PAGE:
The architecture in Australian suburbs in the post-war period was deeply influenced by the influx of European migrant groups, says associate professor Mirjana Lozanovska from Deakin University’s School of Architecture and Built Environment.

In her new book ‘Migrant Housing: Architecture, Dwelling, Migration’, the Deakin architectural researcher explores the profound impact of post-war migration on the look and shape of Australian suburbs. Lozanovska says that housing built from the 1950s onwards often had a distinctive look that set it apart from other homes in the neighbourhood. Typically, these houses featured white, faux-marble pillars and balusters, grand staircases to the front door and a lemon tree in the front lawn.

According to Lozanovska, architecture was the reason that ethnicity and multiculturalism were up for discussion in the post-war period in Melbourne.

“The whole idea of cultural difference emerged in Australia because of the very visual changes that Southern Europeans were making to the built environment,” she observed.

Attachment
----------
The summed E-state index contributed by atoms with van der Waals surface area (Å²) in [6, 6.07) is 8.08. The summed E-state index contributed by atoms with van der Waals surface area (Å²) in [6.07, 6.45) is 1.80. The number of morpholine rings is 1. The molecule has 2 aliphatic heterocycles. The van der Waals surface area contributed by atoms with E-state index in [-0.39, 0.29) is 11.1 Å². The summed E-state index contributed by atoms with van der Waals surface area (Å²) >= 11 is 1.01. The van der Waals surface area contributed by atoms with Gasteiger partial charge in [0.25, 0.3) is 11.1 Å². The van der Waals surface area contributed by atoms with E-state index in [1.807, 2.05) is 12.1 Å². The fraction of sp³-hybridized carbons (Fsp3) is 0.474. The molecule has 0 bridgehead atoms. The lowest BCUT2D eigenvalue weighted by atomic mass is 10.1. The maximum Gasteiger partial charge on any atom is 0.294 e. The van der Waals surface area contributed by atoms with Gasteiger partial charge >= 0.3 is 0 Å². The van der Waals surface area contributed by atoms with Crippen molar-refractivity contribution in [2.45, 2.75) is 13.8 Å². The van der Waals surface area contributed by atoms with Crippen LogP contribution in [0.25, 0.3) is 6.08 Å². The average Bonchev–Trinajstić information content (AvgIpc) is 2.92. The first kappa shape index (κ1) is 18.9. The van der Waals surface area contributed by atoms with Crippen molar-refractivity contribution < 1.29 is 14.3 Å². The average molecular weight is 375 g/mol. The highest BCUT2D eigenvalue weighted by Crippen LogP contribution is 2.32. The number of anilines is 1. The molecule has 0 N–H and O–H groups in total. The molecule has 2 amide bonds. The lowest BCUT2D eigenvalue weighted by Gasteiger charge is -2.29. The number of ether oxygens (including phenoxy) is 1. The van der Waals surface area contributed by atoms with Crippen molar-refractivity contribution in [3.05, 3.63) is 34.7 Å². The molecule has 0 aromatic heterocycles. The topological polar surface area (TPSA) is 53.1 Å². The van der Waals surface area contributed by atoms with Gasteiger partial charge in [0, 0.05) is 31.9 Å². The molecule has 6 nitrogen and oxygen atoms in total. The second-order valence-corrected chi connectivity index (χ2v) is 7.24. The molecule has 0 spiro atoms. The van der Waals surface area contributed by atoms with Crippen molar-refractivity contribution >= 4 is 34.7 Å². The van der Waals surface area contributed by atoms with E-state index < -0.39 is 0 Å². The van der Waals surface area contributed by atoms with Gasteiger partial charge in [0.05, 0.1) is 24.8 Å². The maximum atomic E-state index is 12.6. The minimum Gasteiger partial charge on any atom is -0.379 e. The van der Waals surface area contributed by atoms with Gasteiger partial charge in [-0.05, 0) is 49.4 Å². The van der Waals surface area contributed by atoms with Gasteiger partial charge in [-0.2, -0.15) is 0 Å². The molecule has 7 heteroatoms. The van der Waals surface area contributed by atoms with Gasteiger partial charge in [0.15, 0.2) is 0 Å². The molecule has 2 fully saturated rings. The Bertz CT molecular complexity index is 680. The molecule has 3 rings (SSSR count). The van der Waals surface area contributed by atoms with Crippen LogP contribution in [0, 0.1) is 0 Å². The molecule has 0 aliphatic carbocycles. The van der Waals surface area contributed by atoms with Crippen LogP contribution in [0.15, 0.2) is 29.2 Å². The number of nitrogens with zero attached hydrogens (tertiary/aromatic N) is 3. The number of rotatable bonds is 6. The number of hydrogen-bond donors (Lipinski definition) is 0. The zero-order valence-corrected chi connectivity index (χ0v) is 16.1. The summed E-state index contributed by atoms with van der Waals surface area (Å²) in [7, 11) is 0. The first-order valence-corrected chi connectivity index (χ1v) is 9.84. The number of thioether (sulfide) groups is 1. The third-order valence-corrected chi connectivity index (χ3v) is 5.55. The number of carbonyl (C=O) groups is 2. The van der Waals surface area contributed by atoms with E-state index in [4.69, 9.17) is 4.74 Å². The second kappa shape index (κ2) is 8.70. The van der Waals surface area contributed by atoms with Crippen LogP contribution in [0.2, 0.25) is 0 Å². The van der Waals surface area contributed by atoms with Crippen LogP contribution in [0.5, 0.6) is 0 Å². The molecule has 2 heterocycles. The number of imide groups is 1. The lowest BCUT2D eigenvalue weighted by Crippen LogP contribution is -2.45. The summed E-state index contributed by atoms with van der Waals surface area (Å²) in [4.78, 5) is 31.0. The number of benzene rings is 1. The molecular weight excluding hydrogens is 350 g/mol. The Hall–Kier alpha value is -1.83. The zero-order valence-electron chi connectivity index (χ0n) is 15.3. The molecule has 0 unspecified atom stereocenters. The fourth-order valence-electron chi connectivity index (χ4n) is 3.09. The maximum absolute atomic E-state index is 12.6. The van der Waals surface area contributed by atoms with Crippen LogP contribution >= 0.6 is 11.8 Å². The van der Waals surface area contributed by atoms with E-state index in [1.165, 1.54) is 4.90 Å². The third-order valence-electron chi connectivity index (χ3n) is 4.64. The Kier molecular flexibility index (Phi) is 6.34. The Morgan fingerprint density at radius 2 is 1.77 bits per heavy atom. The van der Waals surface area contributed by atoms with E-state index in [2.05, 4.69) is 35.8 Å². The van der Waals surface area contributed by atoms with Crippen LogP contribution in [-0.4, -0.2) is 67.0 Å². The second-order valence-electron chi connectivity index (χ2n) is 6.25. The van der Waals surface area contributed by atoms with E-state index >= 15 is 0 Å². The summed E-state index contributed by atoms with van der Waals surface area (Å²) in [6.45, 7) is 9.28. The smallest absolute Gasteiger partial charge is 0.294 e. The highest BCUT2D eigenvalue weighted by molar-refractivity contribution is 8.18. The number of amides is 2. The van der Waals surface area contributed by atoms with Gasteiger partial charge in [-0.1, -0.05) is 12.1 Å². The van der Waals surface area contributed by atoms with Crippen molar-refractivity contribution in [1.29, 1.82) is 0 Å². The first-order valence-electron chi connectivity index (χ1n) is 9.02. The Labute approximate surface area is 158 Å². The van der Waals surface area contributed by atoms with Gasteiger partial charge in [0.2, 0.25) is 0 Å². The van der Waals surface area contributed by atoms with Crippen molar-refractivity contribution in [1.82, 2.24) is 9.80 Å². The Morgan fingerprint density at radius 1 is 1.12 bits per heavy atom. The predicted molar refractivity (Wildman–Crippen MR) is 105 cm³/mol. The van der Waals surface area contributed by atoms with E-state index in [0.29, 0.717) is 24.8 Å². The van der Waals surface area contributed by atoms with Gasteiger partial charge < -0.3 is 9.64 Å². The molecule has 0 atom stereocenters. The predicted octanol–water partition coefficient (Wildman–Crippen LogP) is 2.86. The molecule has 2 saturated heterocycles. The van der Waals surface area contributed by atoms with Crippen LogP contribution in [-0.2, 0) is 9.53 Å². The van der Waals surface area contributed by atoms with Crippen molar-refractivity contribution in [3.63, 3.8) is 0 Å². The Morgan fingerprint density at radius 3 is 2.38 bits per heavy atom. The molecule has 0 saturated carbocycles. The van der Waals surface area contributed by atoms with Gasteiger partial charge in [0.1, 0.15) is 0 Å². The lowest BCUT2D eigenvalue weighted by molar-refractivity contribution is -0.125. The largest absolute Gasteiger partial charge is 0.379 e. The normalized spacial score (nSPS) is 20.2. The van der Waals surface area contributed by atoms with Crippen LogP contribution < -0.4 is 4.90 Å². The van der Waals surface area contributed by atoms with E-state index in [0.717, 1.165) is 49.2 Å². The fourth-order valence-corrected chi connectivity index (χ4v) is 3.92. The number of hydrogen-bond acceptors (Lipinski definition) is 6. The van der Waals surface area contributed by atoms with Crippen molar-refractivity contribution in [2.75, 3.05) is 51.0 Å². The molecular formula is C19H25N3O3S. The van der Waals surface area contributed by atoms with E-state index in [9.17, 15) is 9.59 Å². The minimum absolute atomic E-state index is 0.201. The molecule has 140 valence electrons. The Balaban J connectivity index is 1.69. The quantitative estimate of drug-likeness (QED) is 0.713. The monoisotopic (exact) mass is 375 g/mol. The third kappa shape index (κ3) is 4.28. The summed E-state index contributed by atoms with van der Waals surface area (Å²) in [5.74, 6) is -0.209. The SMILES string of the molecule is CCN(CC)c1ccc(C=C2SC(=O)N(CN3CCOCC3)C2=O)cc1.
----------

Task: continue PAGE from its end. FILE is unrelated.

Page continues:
Features such as bigger windows and spacious front terraces, lemon and olive trees planted out front, and espresso bars and cafes on the high streets transformed the city in a very distinctive way. While these dramatic transformations to the built environment of the city were quite noticeable, they were often greatly disparaged by the homogeneity of the Anglo-Celtic communities that had resulted from five decades of the White Australia Policy, Lozanovska observed.

Commenting on her new book, which is based on 30 years of research examining the house as the architectural construct in the processes of migration, she says, “Australia was one of the few places that offered the possibility of permanent residency and citizenship in the post-war period, which is one of the reasons why, despite the huge geographical barrier, it became a desirable place to immigrate to.

“It was because of this distance that the dream of home ownership became so meaningful. It was the only thing that could compensate these migrant groups for the sacrifice they’d made to leave their homeland.”

Despite the hardships in the beginning, especially in accessing loans or finance, Southern European migrants surpassed the local Anglo-Celtic community in home ownership rates. The book also covers the villages, towns and cities the immigrants left behind.

“Migrant Housing is about both sides of the migration coin: immigration and emigration. It’s not only about cities of immigration like Melbourne, but also about the places of origin and what happens to those places because of emigration,” she says.

Image credit: Mirjana Lozanovska